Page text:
In the past few years, major corporations have experienced serious social media gaffs precisely because they’ve treated social media as a single group. Rather than reaching out to strategic audiences, companies have mistakenly assumed that just being on Facebook or Twitter was enough. Just like working with different community and public interest groups during a political campaign, corporations need to create a social media map of all relevant stakeholder groups and ensure they’re reaching out to each one.
Denise Brunsdon, director of social media at GCI Group, points out that: “People need to realize that social media is still about interacting with humans, real people from diverse communities. Breaking down the monolith of consumers or voters into geographic groups and background demographics, communities with shared or different values or interests, well that’s going to build the realest interaction. In short, we need to think about the data behind social media. Who is speaking online, where are they, what are their characteristics and who are they influencing or who is influencing them? It can’t be about reaching everyone, so reach out to the right people in meaningful ways when creating a social media strategy.”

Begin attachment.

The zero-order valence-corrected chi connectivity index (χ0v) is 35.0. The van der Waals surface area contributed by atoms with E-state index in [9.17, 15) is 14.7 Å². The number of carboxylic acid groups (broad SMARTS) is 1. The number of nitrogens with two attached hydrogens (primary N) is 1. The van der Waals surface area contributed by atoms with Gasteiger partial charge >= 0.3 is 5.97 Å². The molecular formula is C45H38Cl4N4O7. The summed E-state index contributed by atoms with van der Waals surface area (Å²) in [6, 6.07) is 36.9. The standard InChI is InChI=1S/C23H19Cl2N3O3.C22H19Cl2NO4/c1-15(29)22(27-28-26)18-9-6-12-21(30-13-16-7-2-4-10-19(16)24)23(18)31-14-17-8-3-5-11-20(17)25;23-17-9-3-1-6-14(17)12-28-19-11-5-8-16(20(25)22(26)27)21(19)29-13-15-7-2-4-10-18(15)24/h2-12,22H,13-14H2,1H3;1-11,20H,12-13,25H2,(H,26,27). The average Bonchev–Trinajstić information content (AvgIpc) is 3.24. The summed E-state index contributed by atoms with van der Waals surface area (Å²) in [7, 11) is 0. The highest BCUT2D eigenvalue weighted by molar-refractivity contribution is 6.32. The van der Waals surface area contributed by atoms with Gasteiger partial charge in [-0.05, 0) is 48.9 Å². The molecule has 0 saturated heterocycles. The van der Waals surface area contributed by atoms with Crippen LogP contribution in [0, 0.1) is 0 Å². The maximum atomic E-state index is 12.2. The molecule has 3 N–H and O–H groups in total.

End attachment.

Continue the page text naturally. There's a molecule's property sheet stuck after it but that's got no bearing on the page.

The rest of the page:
Instead of focusing on simply growing Twitter followers or Facebook likes, social media communicators need to spend more time finding out where the influencers are for their strategic interests and reaching out to those wider communities. Once a reliable social media analytics system is in place for things like number of conversations, overall sentiment and share of voice, figuring out how you’re going to engage your target audiences online should be the logical next step.
In a social media landscape where clicking a Like or Follow button is increasingly meaningless, entering real conversations and listening to real communities can prove to be a novel engagement strategy with important results.